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Working Paper

Working Paper
February 8, 2024

Inspiring Action: Identifying the Social Sector AI Opportunity Gap

Sarah Di Troia, Vanessa Parli, Juan N. Pava, Haifa Badi Uz Zaman, Kelly Fitzsimmons

This working paper reveals the untapped potential for leveraging AI for mission-related impact.


This national survey is a collaboration between Stanford’s Institute for Human-Centered Artificial Intelligence and Project Evident and was conceived as a project to shed light on the current use of, interest in, and opportunity for AI in the social and education sectors. Over the last decade, AI has reshaped the commercial sector and consumer habits, resulting in significant value creation and profitability—think value created by recommendation systems in e-commerce or streaming services. As it becomes easier to include AI applications (Microsoft Copilot, Google Workspace, OpenAI GPTs) as part of the nonprofit technology stack, the social and education sectors have the same opportunity to deploy AI to create value through enhanced mission-related outcomes.

Key Takeaways

➜ AI already has a considerable presence in the social and education sectors. 48% of funders and 66% of nonprofit respondents claim their organization utilizes some type of AI. Given that nonprofits rely on funders for capital, differences in levels of use could impede AI experimentation in the social and education sectors.

➜ 78% of funders and 77% of nonprofits believe their organization would benefit from using more AI (specifically in mission-related work). This creates an opportunity gap for nonprofits of 14% for traditional AI and 22% for generative AI; for grantmakers, the gap is even larger—26% and 39%, respectively.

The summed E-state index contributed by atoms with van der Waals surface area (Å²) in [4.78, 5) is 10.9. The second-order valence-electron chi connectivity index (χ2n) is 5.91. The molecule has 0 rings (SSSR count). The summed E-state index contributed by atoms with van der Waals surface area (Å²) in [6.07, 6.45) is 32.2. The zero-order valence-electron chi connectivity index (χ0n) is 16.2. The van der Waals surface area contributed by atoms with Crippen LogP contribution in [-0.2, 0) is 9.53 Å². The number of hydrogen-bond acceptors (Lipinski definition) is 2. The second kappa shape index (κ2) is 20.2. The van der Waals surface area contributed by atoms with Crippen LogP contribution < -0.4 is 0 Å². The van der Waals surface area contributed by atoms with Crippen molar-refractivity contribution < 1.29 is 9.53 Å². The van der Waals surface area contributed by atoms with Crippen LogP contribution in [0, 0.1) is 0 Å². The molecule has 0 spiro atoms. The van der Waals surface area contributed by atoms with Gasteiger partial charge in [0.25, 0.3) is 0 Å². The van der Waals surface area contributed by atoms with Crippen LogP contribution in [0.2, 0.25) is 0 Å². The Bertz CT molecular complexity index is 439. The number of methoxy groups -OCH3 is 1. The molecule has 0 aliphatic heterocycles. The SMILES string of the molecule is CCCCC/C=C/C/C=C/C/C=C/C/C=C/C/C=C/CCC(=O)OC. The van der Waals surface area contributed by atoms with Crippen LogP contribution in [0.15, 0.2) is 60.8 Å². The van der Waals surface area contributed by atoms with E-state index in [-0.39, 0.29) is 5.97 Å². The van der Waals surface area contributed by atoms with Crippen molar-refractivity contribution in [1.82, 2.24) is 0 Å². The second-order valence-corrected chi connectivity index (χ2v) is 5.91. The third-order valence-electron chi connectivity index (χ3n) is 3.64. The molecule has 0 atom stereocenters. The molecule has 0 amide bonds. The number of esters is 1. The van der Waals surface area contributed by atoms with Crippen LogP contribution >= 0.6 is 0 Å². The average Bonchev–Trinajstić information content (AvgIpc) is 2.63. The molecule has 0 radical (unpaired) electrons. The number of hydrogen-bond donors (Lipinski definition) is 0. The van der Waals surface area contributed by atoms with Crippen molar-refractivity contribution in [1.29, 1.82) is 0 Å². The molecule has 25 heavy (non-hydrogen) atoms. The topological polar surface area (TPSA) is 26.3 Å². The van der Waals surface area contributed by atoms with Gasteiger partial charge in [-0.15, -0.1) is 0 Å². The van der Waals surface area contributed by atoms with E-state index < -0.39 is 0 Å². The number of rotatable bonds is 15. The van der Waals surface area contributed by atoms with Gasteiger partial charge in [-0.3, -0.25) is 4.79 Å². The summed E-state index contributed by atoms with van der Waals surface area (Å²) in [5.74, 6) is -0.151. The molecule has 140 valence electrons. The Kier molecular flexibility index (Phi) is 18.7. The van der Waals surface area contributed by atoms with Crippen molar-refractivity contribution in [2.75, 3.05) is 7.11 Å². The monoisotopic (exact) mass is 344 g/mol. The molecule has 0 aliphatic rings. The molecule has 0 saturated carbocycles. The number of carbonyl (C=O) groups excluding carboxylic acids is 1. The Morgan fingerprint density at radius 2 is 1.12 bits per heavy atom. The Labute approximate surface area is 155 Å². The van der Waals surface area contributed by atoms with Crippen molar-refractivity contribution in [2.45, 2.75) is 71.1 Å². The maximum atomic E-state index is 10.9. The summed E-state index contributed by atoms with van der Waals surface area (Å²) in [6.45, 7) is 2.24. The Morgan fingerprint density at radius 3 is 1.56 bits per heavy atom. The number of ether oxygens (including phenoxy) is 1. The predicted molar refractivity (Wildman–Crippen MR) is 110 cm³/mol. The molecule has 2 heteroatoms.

➜ Education nonprofits use AI significantly more than other nonprofits. This could be due to the substantial investment in education technology companies that has shaped the field of education and the availability of data.

➜ While most respondents state they use AI in their work, many do not have an organizational policy guiding AI usage (78% of nonprofits and 72% of funders), which introduces risks such as exposing sensitive data or limiting use and experimentation within the organization. This is especially concerning as both nonprofits and funders have access to community-level data collected for management and outcome tracking and reporting.

➜ About 80% of respondents who use AI deploy it for supportive work (finance, human resources, technology, communications, etc.), but only about 60% deploy AI for mission-related work (working with clients, implementing programs, or making grants).

➜ Bias in AI systems is the most cited barrier to AI adoption, followed by challenges in envisioning how AI can be used and a lack of expertise inside the organization. Nonprofits have a particular concern about the cost of AI technology.

➜ Most grantmaker respondents do not have a specific technology grantmaking priority and do not plan to create one in the next year. Instead, funding that goes toward technology is channeled through other priority funding areas.

Read the working paper    View all Policy Publications




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